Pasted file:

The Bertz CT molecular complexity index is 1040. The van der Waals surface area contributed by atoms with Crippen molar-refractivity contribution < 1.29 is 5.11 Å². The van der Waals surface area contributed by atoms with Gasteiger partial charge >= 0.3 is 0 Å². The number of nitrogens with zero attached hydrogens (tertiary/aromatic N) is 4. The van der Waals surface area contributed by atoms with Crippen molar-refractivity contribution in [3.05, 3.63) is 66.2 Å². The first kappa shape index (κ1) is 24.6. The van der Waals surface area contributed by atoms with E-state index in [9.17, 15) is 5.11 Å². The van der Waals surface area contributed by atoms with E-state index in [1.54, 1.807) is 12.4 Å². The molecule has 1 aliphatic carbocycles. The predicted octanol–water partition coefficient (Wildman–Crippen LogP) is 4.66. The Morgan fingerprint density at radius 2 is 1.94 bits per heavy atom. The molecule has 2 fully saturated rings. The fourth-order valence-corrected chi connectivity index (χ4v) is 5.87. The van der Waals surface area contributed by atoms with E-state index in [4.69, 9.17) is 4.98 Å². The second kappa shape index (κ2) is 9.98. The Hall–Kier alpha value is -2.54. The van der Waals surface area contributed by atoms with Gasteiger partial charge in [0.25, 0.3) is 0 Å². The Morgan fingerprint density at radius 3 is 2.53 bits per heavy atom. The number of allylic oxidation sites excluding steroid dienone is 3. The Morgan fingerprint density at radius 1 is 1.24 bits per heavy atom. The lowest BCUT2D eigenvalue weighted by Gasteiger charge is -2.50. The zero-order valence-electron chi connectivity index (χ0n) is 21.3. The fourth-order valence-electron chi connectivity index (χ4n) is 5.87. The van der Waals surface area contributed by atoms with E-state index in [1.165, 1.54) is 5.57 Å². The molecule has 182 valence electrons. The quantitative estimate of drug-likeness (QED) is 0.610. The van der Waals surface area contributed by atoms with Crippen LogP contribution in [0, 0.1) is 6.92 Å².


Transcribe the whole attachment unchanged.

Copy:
The Bertz CT molecular complexity index is 1040. The van der Waals surface area contributed by atoms with Crippen molar-refractivity contribution < 1.29 is 5.11 Å². The van der Waals surface area contributed by atoms with Gasteiger partial charge >= 0.3 is 0 Å². The number of nitrogens with zero attached hydrogens (tertiary/aromatic N) is 4. The van der Waals surface area contributed by atoms with Crippen molar-refractivity contribution in [3.05, 3.63) is 66.2 Å². The first kappa shape index (κ1) is 24.6. The van der Waals surface area contributed by atoms with E-state index in [9.17, 15) is 5.11 Å². The van der Waals surface area contributed by atoms with E-state index in [1.54, 1.807) is 12.4 Å². The molecule has 1 aliphatic carbocycles. The predicted octanol–water partition coefficient (Wildman–Crippen LogP) is 4.66. The Morgan fingerprint density at radius 2 is 1.94 bits per heavy atom. The molecule has 2 fully saturated rings. The fourth-order valence-corrected chi connectivity index (χ4v) is 5.87. The van der Waals surface area contributed by atoms with E-state index in [4.69, 9.17) is 4.98 Å². The second kappa shape index (κ2) is 9.98. The Hall–Kier alpha value is -2.54. The van der Waals surface area contributed by atoms with Gasteiger partial charge in [0.25, 0.3) is 0 Å². The Morgan fingerprint density at radius 3 is 2.53 bits per heavy atom. The number of allylic oxidation sites excluding steroid dienone is 3. The Morgan fingerprint density at radius 1 is 1.24 bits per heavy atom. The lowest BCUT2D eigenvalue weighted by Gasteiger charge is -2.50. The zero-order valence-electron chi connectivity index (χ0n) is 21.3. The fourth-order valence-electron chi connectivity index (χ4n) is 5.87. The van der Waals surface area contributed by atoms with E-state index in [1.165, 1.54) is 5.57 Å². The molecule has 182 valence electrons. The quantitative estimate of drug-likeness (QED) is 0.610. The van der Waals surface area contributed by atoms with Crippen LogP contribution in [0, 0.1) is 6.92 Å².